The two set to be charged as early as Wednesday are Javier Martin-Artajo, who Bruno Iksil, dubbed the London Whale, reported to at the U.S. bank, and Julien Grout, who reported to Iksil, the Journal reported.
Iksil reportedly made market bets that went sour, losing $6 billion in the spring of 2012.
His identity was revealed early as the story unfolded and many assumed Iksil, with his over-sized nickname, would held responsible for the financial debacle.
It has been reported Iksil had been cooperating with authorities and the more he cooperated the more likely charges against him would be tempered.
A source close to the situation has now told the Journal Iksil will not be prosecuted at all. The Journal said Tuesday Iksil has provided authorities with evidence that reflects on the bank's response to the losses as it became clearer how large they were.
The regulatory agency, the U.S. Commodity Future Trading Commission, has also agreed not to pursue civil charges against Iksil, the Journal reported.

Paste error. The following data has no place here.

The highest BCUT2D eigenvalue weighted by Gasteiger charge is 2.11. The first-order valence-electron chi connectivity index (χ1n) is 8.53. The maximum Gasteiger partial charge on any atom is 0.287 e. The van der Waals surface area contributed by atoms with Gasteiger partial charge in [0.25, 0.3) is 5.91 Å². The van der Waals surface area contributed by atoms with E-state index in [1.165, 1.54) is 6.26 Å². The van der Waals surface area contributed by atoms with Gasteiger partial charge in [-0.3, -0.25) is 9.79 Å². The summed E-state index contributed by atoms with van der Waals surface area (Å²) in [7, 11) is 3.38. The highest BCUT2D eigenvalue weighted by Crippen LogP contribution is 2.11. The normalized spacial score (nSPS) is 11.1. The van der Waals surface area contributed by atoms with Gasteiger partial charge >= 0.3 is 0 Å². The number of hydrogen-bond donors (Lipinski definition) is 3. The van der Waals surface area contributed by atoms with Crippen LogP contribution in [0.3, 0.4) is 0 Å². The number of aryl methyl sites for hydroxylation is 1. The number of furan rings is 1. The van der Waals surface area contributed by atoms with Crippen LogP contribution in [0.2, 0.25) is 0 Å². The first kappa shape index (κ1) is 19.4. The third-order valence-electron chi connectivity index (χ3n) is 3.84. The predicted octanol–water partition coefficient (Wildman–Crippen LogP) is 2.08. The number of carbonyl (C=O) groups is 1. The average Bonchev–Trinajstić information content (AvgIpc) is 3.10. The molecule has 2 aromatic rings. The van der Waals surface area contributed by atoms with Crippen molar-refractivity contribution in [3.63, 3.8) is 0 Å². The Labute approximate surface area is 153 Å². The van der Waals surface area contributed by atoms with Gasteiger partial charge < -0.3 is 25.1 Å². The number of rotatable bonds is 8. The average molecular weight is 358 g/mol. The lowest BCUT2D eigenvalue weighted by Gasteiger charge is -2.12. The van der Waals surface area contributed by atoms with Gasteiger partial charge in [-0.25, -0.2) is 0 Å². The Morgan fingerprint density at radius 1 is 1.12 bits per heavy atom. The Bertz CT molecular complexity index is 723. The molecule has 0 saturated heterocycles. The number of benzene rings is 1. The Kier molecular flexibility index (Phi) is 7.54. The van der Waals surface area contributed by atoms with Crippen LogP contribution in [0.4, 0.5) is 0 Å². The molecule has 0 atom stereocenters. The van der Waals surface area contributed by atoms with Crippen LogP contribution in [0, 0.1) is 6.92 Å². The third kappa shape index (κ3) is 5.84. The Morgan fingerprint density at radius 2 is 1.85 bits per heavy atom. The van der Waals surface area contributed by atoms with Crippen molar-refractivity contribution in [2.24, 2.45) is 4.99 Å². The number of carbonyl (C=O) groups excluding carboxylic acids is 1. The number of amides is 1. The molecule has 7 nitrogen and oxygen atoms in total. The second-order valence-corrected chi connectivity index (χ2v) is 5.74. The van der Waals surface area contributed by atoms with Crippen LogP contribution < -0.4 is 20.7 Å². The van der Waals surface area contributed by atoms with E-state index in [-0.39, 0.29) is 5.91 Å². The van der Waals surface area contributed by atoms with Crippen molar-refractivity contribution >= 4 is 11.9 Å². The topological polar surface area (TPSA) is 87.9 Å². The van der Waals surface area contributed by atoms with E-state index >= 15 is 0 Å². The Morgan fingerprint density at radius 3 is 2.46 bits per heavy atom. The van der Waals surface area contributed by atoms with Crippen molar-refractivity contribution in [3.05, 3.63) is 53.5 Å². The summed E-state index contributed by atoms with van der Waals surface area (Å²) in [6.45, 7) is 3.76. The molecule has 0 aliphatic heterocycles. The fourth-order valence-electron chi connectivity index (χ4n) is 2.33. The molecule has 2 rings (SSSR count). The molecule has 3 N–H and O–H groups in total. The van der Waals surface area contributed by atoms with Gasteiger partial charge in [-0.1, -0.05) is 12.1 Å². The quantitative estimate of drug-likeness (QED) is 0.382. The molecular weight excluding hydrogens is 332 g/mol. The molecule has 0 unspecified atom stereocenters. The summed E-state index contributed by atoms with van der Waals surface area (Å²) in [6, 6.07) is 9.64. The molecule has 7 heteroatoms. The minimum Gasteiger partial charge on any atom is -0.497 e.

The evidence Iksil has provided also shows he warned others at the bank about the enormous losses, said the Journal, crediting a source "close to the matter."
The legal concerns revolve around whether or not the bank employees knew the true value of the losses and had lied about it to make them appear as small as possible.
Lawyers representing Martin-Artajo said they were "confident" the evidence would favor their client. Grout had not released a statement, the Journal said.
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